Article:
Moonlighting Is No Passing Fad, It’s The Future Of Work

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By Aman Dhall

Weeks after Rishad Premji, Wipro’s executive chairman termed moonlighting as cheating, his views have been creating waves across India Inc, especially the IT industry. While having a second job or a side gig has always been an open secret, Wipro’s sacking of 300 employees has got everyone talking about why employees moonlight and what it means for businesses, startups in particular.

Amid margin squeezing and high employee costs, the tech industry has recently witnessed IT majors scaling back the average variable payout of employees to about 70 percent for the June quarter.

Moreover, layoffs by several global conglomerates like Meta, Tesla, Ford, Netflix, Twitter and Cognizant in the past year have created an environment of growing fear and lack of trust among employees.

All of this has put ethical obligations and commitment of employees under the scanner. Not only this, the popularity of remote working has enabled employees to increase or double their income by moonlighting, or taking up two jobs at the same time.

Why do employees moonlight?

In India, employees always feel they are underpaid. Some are genuinely underpaid, some are not. However, side hustle is a constant conversation among employees, as they are always looking to raise their income. Many of these employees indulge in stock market trading or skilled games to boost their income as well.

Many employees witnessed pay cuts during the COVID-19 pandemic. But beyond the pay cuts, we are also an aspirational economy. India’s booming entrepreneurial economy has got everyone dreaming of owning a venture.

Moreover, with a growing number of startup founders generating enormous wealth, many budding entrepreneurs are now clamouring to identify and fill existing market gaps with successful brands of their own.

As a matter of fact, I know of many people in well-paid jobs building a venture on the sidelines. Their employers continue to retain them, aware, yet in denial.

Is this ethical? The truth is that most of them have no immediate replacements since talent retention is a major issue plaguing the industry today. However, in some cases, lack of ‘empowerment’ is often cited as one of the root causes for them to moonlight.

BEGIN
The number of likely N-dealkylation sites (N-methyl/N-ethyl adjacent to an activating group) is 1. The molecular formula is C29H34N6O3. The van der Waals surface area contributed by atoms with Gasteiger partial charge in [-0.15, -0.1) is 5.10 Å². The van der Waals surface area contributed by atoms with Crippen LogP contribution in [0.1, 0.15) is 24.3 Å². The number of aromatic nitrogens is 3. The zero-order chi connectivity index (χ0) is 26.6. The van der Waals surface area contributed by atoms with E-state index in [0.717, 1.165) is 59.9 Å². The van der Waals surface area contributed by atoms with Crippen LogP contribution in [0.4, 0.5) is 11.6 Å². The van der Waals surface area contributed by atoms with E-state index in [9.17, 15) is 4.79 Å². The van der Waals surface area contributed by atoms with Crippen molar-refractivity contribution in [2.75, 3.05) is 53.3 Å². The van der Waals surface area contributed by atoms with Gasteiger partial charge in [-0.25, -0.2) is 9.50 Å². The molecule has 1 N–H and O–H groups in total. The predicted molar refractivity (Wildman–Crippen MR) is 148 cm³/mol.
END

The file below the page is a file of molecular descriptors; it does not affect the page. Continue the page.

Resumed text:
Legal grounds aside, many ask if moonlighting is morally and ethically correct. Is having two jobs the right thing to do on moral grounds? Everyone’s definition of what’s moral and ethical is different.

In my opinion, as long as both parties know that the person is simultaneously working at two places as a shared resource, it should not be a problem. If the roles are non-conflicting, clearly defined and there is clear distinction between both roles, I don’t see why anyone should have an issue.

Should moonlighting be legalised?

Startups who are in favour of moonlighting are now trying to legalise it to ensure they are removing silt from the sand. It’s a similar step to how the media houses started advertorial features and promotional pull outs in the past to keep a check on journalists who were taking bribes and plugging stories, resulting in revenue loss for them.

Since moonlighting has become so common, then why not normalise it? However, the struggle to hire talent is real. India Inc, especially tech-focused startups, are struggling to retain professionals who are high in demand, difficult to please and tough to retain even in the short term. Such people are moonlighting anyway and it is difficult to stop them.

Simply put, moonlighting is nothing but full-time professionals turning part-time consultants. Now how do employers allow a full-time employee to legally moonlight?

If corporates do allow moonlighting, I foresee those companies revising legal contracts of such professionals. They will make them part of their gig workforce with win-win benefits and compensation being doled out, on a deliverable focused model, while full-time workers will receive other relevant benefits, as they are privy to confidential information, as well have higher accountability towards the business and its customers.

So once moonlighting is legalised, one will see a lot of clauses included in such worker’s contracts that protects the company’s proprietary information, reputation and assets.

Just to give you an example of Onsurity, which provides health and wellness benefits to employers for the retention of their workforce, has already a huge chunk of their program being availed by gig workers.

Much like drivers becoming independent entrepreneurs through Uber, Zomato, Swiggy or Ola, the number of techies and other professionals turning into gig entrepreneurs will only increase. In future, as the demand-supply mismatch stabilises, we will see performance-oriented contracts for these emerging gig workers.

Is moonlighting the future of the workplace?

According to a newspaper survey, 64.5% of the respondents considered moonlighting ethical, while only 23.4% opposed it. I believe that moonlighting can have an adverse impact on the mental and physical well-being of employees because they have more than one job.

But isn’t that for an individual to consider? Everyone’s definition of workload differs. If the employees are transparent in their conduct, they definitely won’t have any guilt. This will enable them to improve their performance and holistic well-being too.

Just as flexible hours, Work from Home & hybrid working have become a workplace norm, the moonlighting trend is here to stay. It will only grow, evolve and become an acceptable model in the coming days.

(Aman Dhall is founder of award-winning globally integrated communications consultancy, CommsCredible.)